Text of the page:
9 Things You Can Expect During Your Divorce

Ironically, both spouses often feel like they are at a disadvantage. The spouse who is driving the divorce often feels like s/he is being held hostage as the courts crawl along and the spouse who wants the marriage to continue employs various stalling tactics.
This post was published on the now-closed HuffPost Contributor platform. Contributors control their own work and posted freely to our site. If you need to flag this entry as abusive, send us an email.

Yesterday, an acquaintance who is an accountant with three kids and an upside down mortgage, called me with some questions about her pending divorce. She started the conversation saying "I have never done this before. I'm feeling so totally confused and overwhelmed." She explained that her divorce-virgin status left her feeling like she'd fallen into a giant sink hole before she had a chance to learn tactics for getting out of the mud. Recognizing she was missing critical pieces of information, this otherwise savvy and well-educated woman apologized for her lack of divorce knowledge. "No need to apologize," I told her. "I'm glad this is your first (and hopefully only) trip into the divorce maze. We can all agree that one divorce is enough for any sane person."

The outcome of her trip through the muddle of divorce hinges upon her ability to manage her expectations. In fact, expectation management may be the key to ensuring that she doesn't become one of the walking wounded whose clouded divorce reality keeps them from getting on with their lives. Here is what she (and you) can expect during your divorce:

1. Expect the courts to move in strange ways. Court TV shows are for entertainment and do not portray the realities, slow-pace and complexities of the system. The family courts rarely provide revenge. And, winning in the courtroom often means losing in the court of life. A high conflict divorce can be emotionally and financially devastating and make you unattractive to a healthier potential mate.

2. Expect that divorce will take you into uncharted waters where you will need extra support. Typically, our friends and relatives want to provide protection so they focus on the immediate pay-off, rather than the long-term big picture. Ultimately, their emotionally charged efforts, short-sightedness and lack of legal know-how may just fuel the fire, instead of helping you successfully move on. So accept their love and temper their well-meaning input by adding a divorce professional (coach, attorney, mediator) to your team.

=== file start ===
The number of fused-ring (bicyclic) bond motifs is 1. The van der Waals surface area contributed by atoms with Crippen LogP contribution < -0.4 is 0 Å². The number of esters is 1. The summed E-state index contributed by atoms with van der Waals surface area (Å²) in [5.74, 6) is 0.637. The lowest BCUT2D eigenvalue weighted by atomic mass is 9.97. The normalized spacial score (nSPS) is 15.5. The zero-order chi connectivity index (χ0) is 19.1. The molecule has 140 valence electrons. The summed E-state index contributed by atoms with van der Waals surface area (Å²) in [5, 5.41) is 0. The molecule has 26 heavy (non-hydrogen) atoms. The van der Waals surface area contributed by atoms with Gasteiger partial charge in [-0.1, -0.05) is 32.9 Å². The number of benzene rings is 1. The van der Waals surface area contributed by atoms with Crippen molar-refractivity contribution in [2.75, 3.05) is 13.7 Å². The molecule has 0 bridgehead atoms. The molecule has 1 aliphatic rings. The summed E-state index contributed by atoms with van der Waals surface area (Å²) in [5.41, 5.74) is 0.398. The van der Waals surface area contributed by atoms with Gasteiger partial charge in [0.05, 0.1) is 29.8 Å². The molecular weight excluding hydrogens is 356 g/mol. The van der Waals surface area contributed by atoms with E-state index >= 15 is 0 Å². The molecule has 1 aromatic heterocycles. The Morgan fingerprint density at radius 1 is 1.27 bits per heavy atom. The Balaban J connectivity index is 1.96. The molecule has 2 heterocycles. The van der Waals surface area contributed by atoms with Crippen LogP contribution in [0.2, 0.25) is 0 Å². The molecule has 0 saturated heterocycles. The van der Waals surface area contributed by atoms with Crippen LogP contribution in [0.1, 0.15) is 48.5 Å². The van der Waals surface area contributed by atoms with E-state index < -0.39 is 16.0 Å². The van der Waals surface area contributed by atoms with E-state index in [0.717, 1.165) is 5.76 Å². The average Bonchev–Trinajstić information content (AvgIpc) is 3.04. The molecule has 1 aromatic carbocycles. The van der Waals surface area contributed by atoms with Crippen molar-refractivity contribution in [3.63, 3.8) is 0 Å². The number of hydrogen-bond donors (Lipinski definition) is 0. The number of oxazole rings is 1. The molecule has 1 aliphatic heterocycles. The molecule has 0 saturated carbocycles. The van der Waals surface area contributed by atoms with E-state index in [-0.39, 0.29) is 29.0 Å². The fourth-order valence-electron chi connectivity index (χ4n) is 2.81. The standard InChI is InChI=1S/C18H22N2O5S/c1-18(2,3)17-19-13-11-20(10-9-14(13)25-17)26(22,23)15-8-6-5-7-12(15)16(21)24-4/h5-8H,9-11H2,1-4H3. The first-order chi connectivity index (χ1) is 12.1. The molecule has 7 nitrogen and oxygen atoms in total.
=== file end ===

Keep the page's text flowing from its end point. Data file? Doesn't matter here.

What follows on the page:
3. Expect to enter a bizarre time warp. It's rare that partners reach a mutual decision to divorce. Typically, one partner makes this decision and the second spouse gets dragged along. (Let's call them the "dumper" and the "dumpee.") In any event, in most states, when one spouse says it's over, it is. There may be hoops to jump through but if someone wants out of a marriage (and tells the court that the marriage is irretrievably broken) the court will eventually dissolve the marriage. Of course, before a couple can be divorced parenting and financial decisions have to be made and paperwork must be prepared and filed with the court. To the dumper, this whole thing may feel like it's happening in slow motion. And, for the dumpee, it moves at the speed of light.

4. Expect to feel like you are at a disadvantage. Ironically, both spouses often feel like they are at a disadvantage. The spouse who is driving the divorce often feels like s/he is being held hostage as the courts crawl along and the spouse who wants the marriage to continue employs various stalling tactics. This becomes more and more frustrating and in the end the dumper may become ready to give anything just to get out. On the other hand, the dumpee often feels caught off guard and in need of catch up time. From the dumpee's perspective, the dumper has had time to plan and gather information while the dumpee is still trying to get over the initial shock.

5. Expect change and expect more of the same. Your social network and your standard of living are going to change. However, if you have children and an on-going connection to your ex, it is unlikely that divorce will end the negativity and issues that were present in your marriage.

6. Expect that dislike for your soon-to-be-ex will be difficult to conceal. However, while it may not be easy, it is important that you avoid sharing this dislike with your children. Even if you have no children you probably want to limit the processing of your resentment to your therapy sessions rather than hang out at the intersection of bitter and angry.

7. Expect a sense of failure (as to the failed relationship and the "wasted" years) and a sense of loss (of clarity, identity, connection and self-control). This roller coaster of emotions may provoke a knee-jerk-reaction that puts your children in the middle -- where they are used as weapons. Use meditation, exercise and healthy social outlets to avoid negative acting out.

8. Expect that your children will be impacted by your divorce. Divorce impacts children of all ages. Keep in mind that the impact your divorce has on your children will be related to the degree and duration of conflict and negativity -- before, during and after the divorce.

9. Expect that you'll make mistakes -- especially parenting and dating mistakes. Parenting alone may feel overwhelming and dating may push you back into a confusing second adolescence. Don't beat yourself up over your mistakes. Instead, learn from them so that you emerge from this divorce better, stronger and more aware.

Now you know what to expect.

Please feel free to send me your divorce questions.

Support HuffPost

Do you have info to share with HuffPost reporters? Here’s how.

Go to Homepage

Popular in the Community


Gift Guides